National Public Radio has for years given us breaking national and world news along with stories from business, politics, health, science, technology, music, arts, and culture. I know this is true because I listen to NPR and because the NPR website says so.
Imagine, then, then almost euphoria with which I greeted a recent segment on National Public Radio.
The Better Marriage Blanket.
Winters in central New York can get pretty dark and cold. Such conditions often leave people with time on their hands. This is apparently what happened to the couple who developed the above mentioned product. They bought a piece of clothing made of a carbon fabric and designed to protect soldiers from chemical warfare. How they discovered their alternate use for the fabric is unclear. At any rate they did discover that while wearing the article of clothing, their farts were odorless. One thing led to another as these things on short, dark, cold winter days do, and they bought a whole lot of those articles of clothing, cut them into squares, and made a blanket.
Somewhere along their marital journey they had apparently hit the skids of bliss because of their farts smelled really bad. So they made their blanket out of this chemical warfare material to save their marriage. It has not only saved their marriage, it is well on the way to making them millionaires.
In answer to the NPR interviewer's question of why a blanket why not pajama bottoms or shorts, the husband of the newly discovered marital and financial bliss team responded because you just never know what you're going to sleep in but you always need a blanket. Made sense to me.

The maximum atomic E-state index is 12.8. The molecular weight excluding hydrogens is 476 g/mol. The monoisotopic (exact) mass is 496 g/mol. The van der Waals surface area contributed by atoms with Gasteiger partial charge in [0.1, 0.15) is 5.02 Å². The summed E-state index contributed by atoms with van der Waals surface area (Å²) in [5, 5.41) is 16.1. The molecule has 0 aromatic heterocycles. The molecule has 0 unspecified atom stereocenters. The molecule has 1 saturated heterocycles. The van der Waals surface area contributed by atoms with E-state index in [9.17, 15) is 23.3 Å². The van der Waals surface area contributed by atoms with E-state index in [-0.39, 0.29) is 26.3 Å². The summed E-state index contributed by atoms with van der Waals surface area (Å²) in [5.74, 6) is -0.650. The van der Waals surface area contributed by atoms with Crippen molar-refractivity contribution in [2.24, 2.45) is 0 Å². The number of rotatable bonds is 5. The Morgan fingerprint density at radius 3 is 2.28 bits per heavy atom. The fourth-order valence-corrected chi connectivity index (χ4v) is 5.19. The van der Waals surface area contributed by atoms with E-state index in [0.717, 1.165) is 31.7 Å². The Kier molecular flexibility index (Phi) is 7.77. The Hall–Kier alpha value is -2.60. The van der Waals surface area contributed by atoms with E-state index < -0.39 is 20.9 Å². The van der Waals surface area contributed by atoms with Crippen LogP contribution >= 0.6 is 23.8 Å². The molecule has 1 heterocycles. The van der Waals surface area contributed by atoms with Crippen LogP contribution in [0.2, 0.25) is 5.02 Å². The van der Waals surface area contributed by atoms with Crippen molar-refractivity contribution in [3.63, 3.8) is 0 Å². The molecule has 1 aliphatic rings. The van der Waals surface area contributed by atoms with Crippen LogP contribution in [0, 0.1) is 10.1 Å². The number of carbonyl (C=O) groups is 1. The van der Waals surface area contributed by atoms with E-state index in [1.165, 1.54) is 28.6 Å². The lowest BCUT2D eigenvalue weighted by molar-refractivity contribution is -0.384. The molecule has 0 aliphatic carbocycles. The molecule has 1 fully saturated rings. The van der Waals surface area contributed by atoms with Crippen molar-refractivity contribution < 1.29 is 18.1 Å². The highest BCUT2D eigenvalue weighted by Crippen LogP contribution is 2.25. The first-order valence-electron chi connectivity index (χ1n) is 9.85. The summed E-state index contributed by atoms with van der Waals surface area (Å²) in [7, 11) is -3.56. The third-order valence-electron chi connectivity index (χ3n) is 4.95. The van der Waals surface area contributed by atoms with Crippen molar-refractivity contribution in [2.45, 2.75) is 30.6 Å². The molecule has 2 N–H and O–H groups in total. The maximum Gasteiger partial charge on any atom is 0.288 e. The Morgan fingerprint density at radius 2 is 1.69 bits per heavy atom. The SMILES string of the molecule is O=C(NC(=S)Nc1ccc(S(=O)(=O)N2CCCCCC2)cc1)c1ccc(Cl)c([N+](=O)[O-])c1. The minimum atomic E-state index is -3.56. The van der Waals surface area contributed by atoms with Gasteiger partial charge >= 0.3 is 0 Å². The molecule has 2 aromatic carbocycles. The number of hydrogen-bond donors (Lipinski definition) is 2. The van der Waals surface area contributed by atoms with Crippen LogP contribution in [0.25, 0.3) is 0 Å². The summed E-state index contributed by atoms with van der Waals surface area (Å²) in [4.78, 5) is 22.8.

The blanket apparently requires little maintenance. From the interview I also learned that the couple during their test period forgot about upkeep and after about a year of use simply threw the blanket in the dryer. It came out fresh and ready to once again absorb the worst the couple had to offer.
The blanket until recently was advertised on television. Those ads were pulled because the sales company couldn't keep up with the demand. Now you either have to go to the website, watch the youtube video, or go out and find your own chemical warfare outfit and make it into a blanket.
The ads and the interview on National Public Radio appear to focus only heterosexual couples. That leaves me with the understanding that either same sex couples aren't bothered by smelly farts or - probably more accurate - the farts of same sex couples don't stink.
The only question remaining in this current marketing phenomenon is why the couple bought a piece of clothing designed to protect soldiers from chemical warfare in the first place. And of even greater concern is why was the original purchase just for one such piece of clothing?
Oh, wait, I remember. Their marriage was already on the skids because of the fart situation so buying just one piece of protective gear was part of the whole downhill slide.
Life can be really complicated at times.